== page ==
Somerset, Wisconsin: 125 pioneer families and Canadian connection: 125th year
[From book "History of northern Wisconsin" printed in 1881 by Western Historical Company of Chicago], pp. 5-10 PDF (4.1 MB)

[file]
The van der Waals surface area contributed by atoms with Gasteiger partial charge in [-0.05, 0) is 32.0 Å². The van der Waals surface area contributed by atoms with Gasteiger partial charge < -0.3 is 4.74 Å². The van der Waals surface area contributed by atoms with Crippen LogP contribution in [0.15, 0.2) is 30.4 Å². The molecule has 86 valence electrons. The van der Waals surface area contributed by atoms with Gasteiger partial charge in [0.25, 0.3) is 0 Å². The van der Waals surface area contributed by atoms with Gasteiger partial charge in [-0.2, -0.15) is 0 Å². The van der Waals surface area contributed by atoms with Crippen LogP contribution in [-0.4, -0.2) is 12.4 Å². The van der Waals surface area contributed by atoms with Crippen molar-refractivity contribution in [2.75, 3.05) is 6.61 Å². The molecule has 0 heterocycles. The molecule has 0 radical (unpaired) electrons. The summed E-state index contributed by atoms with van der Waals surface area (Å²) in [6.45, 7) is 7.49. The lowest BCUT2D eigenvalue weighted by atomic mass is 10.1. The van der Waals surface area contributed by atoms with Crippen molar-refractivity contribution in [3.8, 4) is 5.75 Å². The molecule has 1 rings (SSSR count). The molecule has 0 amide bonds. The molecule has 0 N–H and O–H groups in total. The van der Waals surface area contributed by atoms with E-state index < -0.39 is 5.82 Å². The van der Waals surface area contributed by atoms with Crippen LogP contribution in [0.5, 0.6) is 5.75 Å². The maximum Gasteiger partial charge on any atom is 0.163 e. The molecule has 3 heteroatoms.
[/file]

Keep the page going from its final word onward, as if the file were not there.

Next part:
HISTORY OF NORTHERN WISCONSIN. urer of a district in Somerset for eighteen years, and Supervisor of his town five years. BRIG. GEN. SAML. HARRIMAN, Captain of 13th Wis. Vols., commissioned by Gov. Salomon, Aug. 25,1862; enlisted asa private June 10, 1862, in Co. A, 30th Wis. Vols., and on the organi- zation of the company was made Captain, which position he held until he was promoted for gallant services. Feb. 7, 1864, he was appointed Colonel of the 37th Wis. Vols., which he gallabtly led to victory on many a hard-fought field, receiving personal congratu- lations by letter from Brevet Maj. Gen. J. F. Hartramft, of Ten- nessee; Brevet M aj. Gen. 0. B. Wilcox; John G. Park, Commander of the 9th Corps; from the Regimental and Brigade Commander of the 9th Army Corps; and from Brig. Gen. N. B. McLaughlin. In all the important commands which have been committed to his care, he has acquitted himself with that high soldierly bearing which called forth the hearty approval of Edwin M. Stanton, Secretary of War, and the President of the United States, which resulted in his appointment by the President as Brigadier General, which appoint- ment was approved by the Senate for his gallant assault upon Ft. Sedgwick, Virginia, on the second day of April, 1865. Thus, step by step, he rapidly rose from the private to the Brigadier, and when the war was over, retired to the shades of private life which he so much longed for, amid the congratulations of all his old comrades, and letter after letter of regret came to him (the original letters, the writer has been permitted to see) from the highest officers with whom he associated. But his home and his family had attractions that a brilliant and successful war record could not allure him from; and now in the peaceful pursuits of civil life, he is loved and respected by all. He has been appointed Notary Public by Gov. W. R. Taylor and re-appointed by Gov. Win. E. Smith; now engaged in a multitude of different kinds of business which he manages with the same consummate ability that so peculiarly marked his brilliant and successful war career. Among the various civil pursuits that now engages his attention may ,)e mentioned, first, his large farm of 555 acres. He is a practical and scientific farmer and stock-raiser; and is also engaged in lumbering, cutting some 3,000,000 feet per year. One is a rotary saw mill, where he cuts his lumber and puts it on his own yard; also a planing mill, lath and shingle mill in connection with his saw mill, all under one roof; has a merchant and exchange flour mill with six run of stone with a new device, called an end- ing stone, which by an ingenious arrangement, cuts the fuzz and the end from the kernel of wheat, and is pronounced a success; has a store, 24 x 70, two stories and basement, in which he keeps a general stock. The post office is located here. The basement of the building is laid up with white sandstone from a quarry on his own land that is of an excellent quality. The General has a cooper shop, where he makes his own barrels; a ware house and blacksmith shop. This enterprising man was one of the founders and the platter of the village, building most of the houses, includ- ing the hotel, the two stores on the east side of Apple River and all the dwelling houses on the west side of the river; has sold all the lots in the first plat of the village of Somerset and has now platted more on the south end of the village, to the number of 14 lots. sales of which are rapid. His business aggregates annually about $75,000. Was born in Orland, Hancock County, Maine, and came to Wisconsin in May, 1856; spent four years in California, engaged in mining and lumbering; built the second canal in the State for sluicing purposes, which was a success; has been in Somerset ever since 1856. He has one child living, Mary Francis; a son, Charles F., died in Madison while he was in the army, and is buried in Forest Hill Cemetery. HUDSON S. HARRIMAN, Somerset, was born in Orland, Hancock Co., Me., May 15, 1833; worked on the farm and in mills until 1856, when he came io Somerset and engaged in lum- bering on the Apple River, until April, 1860, when he returned to the old home in Maine, where he remained until December 16, when he returned to Somerset, and followed lumbering until Sept. 14, 1861, when he enlisted in Co. F, 1st Wis. Regiment, remaining until June 24, 1862 ; came back and remained until November, 1864, when he returned to the army and joined the 17th Wisconsin Regiment, 17th Corps, 4th Division; was engaged in guarding railroads, building bridges, clearing out tunnels and protecting the lines; on his returning to the army the second time, joined Sherman's army in his march to the sea; such was the strait to which the army was reduced that he with others stole the corn rations from the mules, and would brown it and eat; they also stole an animal in the dark, and upon examination found it to be a poor bull which they immediately let loose as un- fit for use; the next thing obtained was a camp chest filled with silverware. After taking Columbia, S. C., they had plenty to eat and fared sumptuously every day; was in Washington at the grand review, and was mustered out at Louisville, Ky.; returned to Madison, Wis., where the regiment was paid off. Returned to.. Somerset and engaged in the more peaceful pursuits of life, lum- bering -and working in the flour mill; has since been in the em- ploy of his brother, Brig. Gen. Samuel Harriman. Was married in May 31, 1863, to Miss Marcia A. Briggs, of Somerset, Wis. They have one adopted child; has been Town Treasurer and Chairman of the Board of Supervisors, also has charge of his brother's business. HFiNRY G. HENAULT, M. D., Somerset, was born in Three Rivers, Canada, Jan. 9, 1846 ; earned his course of classics in Nicolet College, Three Rivers, Canada; read medicine with Dr. Drainville for one year at St. Bartholomew; entered the uni- versity at Quebec called Laval, chartered in 1852; left Quebec in 1867 on a journey to Rome, passing through the principal cities of Europe to join the Pope's forces engaged against Garibaldi, and served two years; returned to Canada, May, 1870, and re- sumed his studies in the medical sciences at the Victoria College for two years and six months, graduating in the spring of 1872; after finishing his studies, he traveled in the different States and finally settled in Somerset. Was married June 29, 1876, to Miss Josephine Grant, daughter of Capt. Grant; they have two children--Josephine and Mary Louisa. CONRAD KALER, Somerset; was born in Germany, May 27,1823, and worked on a fvrm until 1870, when the war between France and Germany broke out, and he went into the German army; came to America after the close of the war, and finally settled in Somerset, buying the farm of 180 acres on which he now lives. Was married, in 1851, to Miss Elizabeth Simon. They have four children-Simon K., Charley, Anna and Mary. JAMES KELLEY, Somerset; was born April 16, 1847, in Ireland; came to America in 1865, and settled in the town of Somerset, where he has lived since, and owns a farm of 80 acres, also a village lot of 3 acres, on which he has built a saloon ; is also a dealer' in tax-titles and horses to quite an extent. Was married, in August, 1871, to Miss Mary Jane Riley; they have seven children-Francis, James E., John W., Rosetta, Ann Jane, Emiline and Mary E. FRANK KING, Somerset; was born in Canada, June 6, 1822; lived with his parents twenty-one years; came to Lake Superior and remained for five years, carpentering; came to Sometset in September, 1855, and entered 40 acres; lived on the land a few years; went to Saginaw, Mich., where he remained six months; then returned to Somerset, and bought another farm, on which he has lived since, until he concluded to build for himself a comfortable home in the village of Somerset, owning the farm at the same time. Was married in Detroit, Mich., July 28, 1847, to Miss Julia Defore; they have one child, Frank King, Jr. PAUL LIBERTY, Somerset; was born in Canada, July 12, 1826; lived with his parents for twenty-one years; came to Wis- consin in 1849, and settled on the Eau Galle River, for a time; hence to Somerset, and settled on the place where he now lives; has 200 acres. Was married in 1857, to Miss Anna S. Parent; they have five children-Susanna, Mary, Tripley, Alexander and John.